Excitement charged the halls of Bell Vocational High School Monday morning following a 14-6 victory over Chamberlain last Friday.

It had been five years since the Vocats had won a football game. And even worse, in that time, the team has scored less than a dozen touchdowns.

Coach Ed Torrence, who had been there through the lean years, was thoroughly pleased.

"It's a real challenge to coach here at Bell because there are so many obstacles to overcome," he said. "Many of the kids we get here would not get a chance to play at some of the larger schools in the Interhigh (League).

"We really have to teach these kids everything when they get here. Some of them don't even know how to put their equipment on. That's what is so satisfying, teaching them to overcome adversity."

Torrence said players at the Northwest Washington school have never been cut from his squad because he couldn't afford to cut; he always had too few players for that. This year's team has 36 players, has worked harder and is a little more talented than his teams of the past, he said.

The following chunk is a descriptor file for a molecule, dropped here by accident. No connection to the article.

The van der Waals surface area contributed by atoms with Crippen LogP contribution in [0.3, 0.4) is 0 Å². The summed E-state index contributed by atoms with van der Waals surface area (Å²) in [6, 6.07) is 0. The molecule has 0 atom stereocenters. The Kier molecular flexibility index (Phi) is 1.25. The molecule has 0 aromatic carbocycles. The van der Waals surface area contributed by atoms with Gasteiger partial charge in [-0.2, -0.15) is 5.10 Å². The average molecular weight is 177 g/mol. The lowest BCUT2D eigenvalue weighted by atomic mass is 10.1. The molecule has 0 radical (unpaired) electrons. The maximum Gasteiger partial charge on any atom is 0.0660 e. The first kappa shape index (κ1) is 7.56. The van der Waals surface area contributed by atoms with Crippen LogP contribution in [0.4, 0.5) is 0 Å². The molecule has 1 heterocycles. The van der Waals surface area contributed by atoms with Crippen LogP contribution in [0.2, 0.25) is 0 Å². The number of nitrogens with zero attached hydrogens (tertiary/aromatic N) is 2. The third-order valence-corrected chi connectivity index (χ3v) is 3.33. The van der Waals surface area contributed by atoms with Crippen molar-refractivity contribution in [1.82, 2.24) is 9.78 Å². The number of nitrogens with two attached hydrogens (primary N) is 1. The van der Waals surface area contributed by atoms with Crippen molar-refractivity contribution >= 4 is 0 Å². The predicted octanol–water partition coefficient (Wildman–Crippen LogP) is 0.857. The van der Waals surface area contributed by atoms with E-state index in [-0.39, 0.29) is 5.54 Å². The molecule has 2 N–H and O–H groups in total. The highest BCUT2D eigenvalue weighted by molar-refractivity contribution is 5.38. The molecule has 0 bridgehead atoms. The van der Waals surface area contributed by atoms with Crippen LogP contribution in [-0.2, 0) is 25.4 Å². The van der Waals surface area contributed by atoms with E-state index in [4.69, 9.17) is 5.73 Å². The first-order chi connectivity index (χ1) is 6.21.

The Vocats do not have a home field, so they practice on a recreation playground, littered with broken glass, which they share with soccer and baseball teams.

It wasn't always so bad. During the 1960s, the Vocats were a perennial power, including one stretch when they won three consecutive Interhigh titles.

But in 1975, the D.C. school officials ended most of Bell's athletic programs, primarily because it is a vocational school. The entire 10th grade class was transferred to other vocational schools so they could enroll in skills training not offered at Bell. As a result, many potential student-athletes opted to go to other schools where they could play ball. Shortly thereafter, however, the administration reversed its earlier decision and reinstituted interscholastic athletics at Bell.

Anthony Jones, a three-year starter, is possibly the best all-around athlete on the squad, Reed. Jones is encouraged by the victory over Chamberlain.

"We've been really preparing for this season to be a success," said the senior split end, free safety and special teams performer. "Since I've been here for three years, I can more or less keep the players together when they get down on themselves. Win or lose, we are going to be competitive."

Chamberlain has never been mistaken for a formidable power, so the Bell victory has to be taken in the proper perspective. Interhigh West powers Roosevelt, Dunbar and McKinley could prove to be more threatening opponents.

But after five long years of humiliating defeats, let the Vocats bask in their immediate glory. They deserve it.